Sa'd ibn Mu'adh

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Sa’d ibn Mu'adh (Arabic: سعد ابن معاذ) was the chief of the Banu Aus tribe in Medina and one of the prominent companions of Muhammad during early Medininian period who died shortly after the Battle of the Trench.


Acceptance of Islam[edit]

Sa'd adopted Islam in 622 (1 AH), when Muhammad arrived in Medina, then known as Yathrib. He was among the leading figures among the Ansar, as Muhammad had dubbed the people of Aws and Khazraj from Medina who converted to Islam.

Sa'd was an intimate friend with Umayah ibn Khalaf.[1] When Sa'd was in Mecca, he used to stay with Umayah, and when Umayah was in Medina, he used to stay with Sa'd.[1]

Confrontation with Abu Jahl and start of Badr hostilities[edit]

Prior to the Battle of Badr, Sa’d had visited Mecca once to perform his Umra with his non-Muslim friend Umayah ibn Khalaf, when they came across Abu Jahl. They had an argument, and as it became heated, Sa'd threatened Abu Jahl with stopping the Meccan trade route to Syria if he stopped the Muslims from performing pilgrimage in Mecca. Narrated 'Abdullah bin Mas'ud:

Sa'd bin Mu‘ādh came to Mecca with the intention of performing 'Umra, and stayed at the house of Umaiya bin Khalaf Abi Safwan, for Umaiya himself used to stay at Sa'd's house when he passed by Medina on his way to Sham (i.e. Syria) .

Umaiya said to Sad, "Will you wait till midday when the people are (at their homes), then you may go and perform the Tawaf round the Ka'ba?"

So, while Sad was going around the Ka'ba, Abu Jahl came and asked, "Who is that who is performing Tawaf?"

Sad replied, "I am Sa'd." Abu Jahl said, "Are you circumambulating the Ka'ba safely although you have given refuge to Muhammad and his companions?" Sad said, "Yes," and they started quarreling.

Umaiya said to Sa'd, "Don't shout at Abi-l-Hakam (i.e. Abu Jahl), for he is chief of the valley (of Mecca)." Sad then said (to Abu Jahl). "By Allah, if you prevent me from performing the Tawaf of the Ka'ba, I will spoil your trade with Sham."

Umaiya kept on saying to Sa'd, "Don't raise your voice." and kept on taking hold of him. Sa'd became furious and said, (to Umaiya), "Be away from me, for I have heard Muhammad saying that he will kill you."

Umaiyya said, "Will he kill me?" Sad said, "Yes." Umaiya said, "By Allah! When Muhammad says a thing, he never tells a lie." Umaiya went to his wife and said to her, "Do you know what my brother from Yathrib (i.e. Medina) has said to me?" She said, "What has he said?" He said, "He claims that he has heard Muhammad claiming that he will kill me." She said, "By Allah! Muhammad never tells a lie."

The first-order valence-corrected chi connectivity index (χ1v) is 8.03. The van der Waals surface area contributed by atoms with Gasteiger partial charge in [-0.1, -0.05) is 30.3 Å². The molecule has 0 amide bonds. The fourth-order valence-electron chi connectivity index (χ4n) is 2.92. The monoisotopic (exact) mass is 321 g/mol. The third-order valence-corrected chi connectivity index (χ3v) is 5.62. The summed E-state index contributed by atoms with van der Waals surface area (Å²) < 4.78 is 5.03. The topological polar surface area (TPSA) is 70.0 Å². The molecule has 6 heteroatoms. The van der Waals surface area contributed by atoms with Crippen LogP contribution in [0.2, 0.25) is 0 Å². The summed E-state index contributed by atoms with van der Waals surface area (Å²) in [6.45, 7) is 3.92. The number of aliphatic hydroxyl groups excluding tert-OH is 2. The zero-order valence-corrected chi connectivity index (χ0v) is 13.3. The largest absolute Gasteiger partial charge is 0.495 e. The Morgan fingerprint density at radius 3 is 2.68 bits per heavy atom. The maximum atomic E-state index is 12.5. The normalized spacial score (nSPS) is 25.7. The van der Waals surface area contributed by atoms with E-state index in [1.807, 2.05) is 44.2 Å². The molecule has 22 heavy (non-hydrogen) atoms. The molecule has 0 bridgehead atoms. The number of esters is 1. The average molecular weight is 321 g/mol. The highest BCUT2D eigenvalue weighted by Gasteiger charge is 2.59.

So when the Meccans started to proceed for Badr (Battle) and declared war (against the Muslims), his wife said to him, "Don't you remember what your brother from Yathrib told you?" Umaiya decided not to go but Abu Jahl said to him, "You are from the nobles of the valley of Mecca), so you should accompany us for a day or two." He went with them and thus was killed.[1]

Battle of Badr[edit]

The Muslims originally expected a much smaller Meccan force, but were suprised by the large Meccan Army so the Prophet called Shura:

When the Muslim army missed the caravan and the Quraysh army, between nine hundred and one thousand strong, helmeted and drawing closer, Abu Bakr stood up and said something good.

Several more Muhajirin also spoke, all the while the Messenger of Allah repeated: "advise me, O Muslims!", inquiring of what the Ansar, the majority then, had to say.

Then Sa`d bin Mu`adh said, "It looks like you mean us, O Messenger of Allah! By He Who has sent you with the Truth! If you seek to cross this sea and went in it, we will follow you and none among us will remain behind. We would not hate for you to lead us to meet our enemy tomorrow. We are patient in war, vicious in battle. May Allah allow you to witness from our efforts what comforts your eyes. Therefore, march forward with the blessing of Allah.

The Messenger of Allah was pleased with the words of Sa`d and was encouraged to march on. [2]

Battle of Uhud[edit]

Sa'd was one of the few companions who remained on the battlefield, when the Meccans led Khalid bin Walid counter attacked the unsuspecting Muslims and fought fiercely against the attacking Meccans. He later met up with Muhammad and was part of the small contingent Muslims defending him.

Battle of Trench and Qurayza[edit]